Former US president George W. Bush (R) applauds as US President Barack Obama waves after being sworn in as the 44th US president at the Capitol in Washington on January 20, 2009

First of all, when I hear that from folks who presided over a doubling of the national debt, then, you know, I just want them to not engage in some revisionist history.” – President Barack Obama, February 9, 2009

President Barack Obama has recently begun denigrating Republican attempts to pare back the bloated “stimulus” bill by asserting that a party which oversaw a large increase in the national debt has no business lecturing anyone on fiscal responsibility.

It is true that, between 2002 and 2009, the budgets largely shaped by President George Bush will have run cumulative budget deficits of $3.35 trillion. This calculation credits the entire 2009 budget deficit and TARP costs to Bush , even though Obama will have signed most of the discretionary spending bills and overseen much of the TARP spending.

But Obama does not have much high ground. The “stimulus” bill alone will create more debt (approximately $1 trillion including interest costs), than Bush’s first three years of budget deficits combined ($948 billion). And adding the “stimulus” bill to a realistic budget baseline yields a projected 2010-2017 cumulative budget deficit of $8.4 trillion. – 2.5 times the size of President Bush’s deficits over the same 8-year time period.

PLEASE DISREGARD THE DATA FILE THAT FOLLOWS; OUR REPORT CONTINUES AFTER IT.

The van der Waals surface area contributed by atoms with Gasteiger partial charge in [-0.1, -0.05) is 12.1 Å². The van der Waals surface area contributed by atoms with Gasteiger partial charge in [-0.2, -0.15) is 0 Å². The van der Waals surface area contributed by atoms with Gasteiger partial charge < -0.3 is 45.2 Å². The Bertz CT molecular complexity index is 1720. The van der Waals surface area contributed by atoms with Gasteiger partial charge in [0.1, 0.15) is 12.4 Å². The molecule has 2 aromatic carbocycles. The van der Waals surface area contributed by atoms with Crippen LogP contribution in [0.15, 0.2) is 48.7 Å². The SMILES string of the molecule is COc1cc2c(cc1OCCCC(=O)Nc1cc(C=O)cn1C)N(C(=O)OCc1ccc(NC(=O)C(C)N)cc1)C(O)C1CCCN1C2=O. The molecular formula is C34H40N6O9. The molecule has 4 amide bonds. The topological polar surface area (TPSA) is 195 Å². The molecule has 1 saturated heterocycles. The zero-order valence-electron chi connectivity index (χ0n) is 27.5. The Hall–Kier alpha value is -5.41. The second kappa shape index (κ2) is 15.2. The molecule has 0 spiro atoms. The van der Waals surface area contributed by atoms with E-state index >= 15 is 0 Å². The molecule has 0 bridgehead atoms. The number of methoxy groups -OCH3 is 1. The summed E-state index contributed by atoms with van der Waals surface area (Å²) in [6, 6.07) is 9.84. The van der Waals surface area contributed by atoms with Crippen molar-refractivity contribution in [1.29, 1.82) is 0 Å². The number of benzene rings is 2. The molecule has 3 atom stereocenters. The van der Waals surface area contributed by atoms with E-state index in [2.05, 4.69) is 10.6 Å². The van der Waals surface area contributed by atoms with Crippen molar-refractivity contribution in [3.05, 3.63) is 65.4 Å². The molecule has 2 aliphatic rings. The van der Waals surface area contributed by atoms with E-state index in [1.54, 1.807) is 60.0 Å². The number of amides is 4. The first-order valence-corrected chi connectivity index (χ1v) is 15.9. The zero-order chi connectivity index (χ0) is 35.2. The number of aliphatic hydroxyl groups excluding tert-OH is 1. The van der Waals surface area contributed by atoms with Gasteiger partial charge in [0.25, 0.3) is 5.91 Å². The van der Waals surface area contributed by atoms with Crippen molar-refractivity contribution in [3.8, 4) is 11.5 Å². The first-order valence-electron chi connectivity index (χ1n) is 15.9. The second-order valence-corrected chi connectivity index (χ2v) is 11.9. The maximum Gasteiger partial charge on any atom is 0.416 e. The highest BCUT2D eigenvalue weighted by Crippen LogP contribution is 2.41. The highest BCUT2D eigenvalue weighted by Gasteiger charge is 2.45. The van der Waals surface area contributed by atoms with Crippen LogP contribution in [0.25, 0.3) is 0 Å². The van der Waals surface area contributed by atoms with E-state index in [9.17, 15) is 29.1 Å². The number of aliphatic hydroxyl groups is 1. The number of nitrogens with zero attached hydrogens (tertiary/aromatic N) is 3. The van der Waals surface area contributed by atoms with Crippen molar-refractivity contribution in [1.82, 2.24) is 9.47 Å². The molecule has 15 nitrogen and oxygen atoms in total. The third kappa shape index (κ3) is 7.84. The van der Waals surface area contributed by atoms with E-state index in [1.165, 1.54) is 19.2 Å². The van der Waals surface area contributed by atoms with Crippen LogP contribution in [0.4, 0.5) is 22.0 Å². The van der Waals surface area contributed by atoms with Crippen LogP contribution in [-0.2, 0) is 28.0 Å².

Of course, Bush inherited a better economy than Obama (although the 9/11 attacks and the 2001 recession did present budgetary challenges). However, governing is about making choices, and Obama has not yet shown any more stomach for deficit reduction than Bush did.

The logic seems to be that if a Republican President can run up $3.35 trillion in debt, then Obama should be given free rein to run up even greater debt. This is absurd. First, Obama pledged to fix what he considers Republican governing errors – not double down on them. Second, the permanent $1 trillion budget deficits America is currently facing call for a tougher approach than the $150 billion to $450 billion deficits that typified the last eight years. Finally, many Republicans blame themselves for supporting too much deficit spending under Bush, and now believe that spending should be restrained to fix those deficits. Should they be criticized for coming around to this position? Would the President prefer that Republicans continue to argue that deficits never matter?

Presidents need to craft policies that address current challenges. Over two years, Washington is set to borrow a staggering $3.5 trillion from a shrinking global savings pool. This could raise interest rates, worsen the recession, and dump $30,000 per household of new debt into the laps of our children and grandchildren. Any justifications for such borrowing should be on the merits of the current economic situation and not on the mistakes made by the previous administration.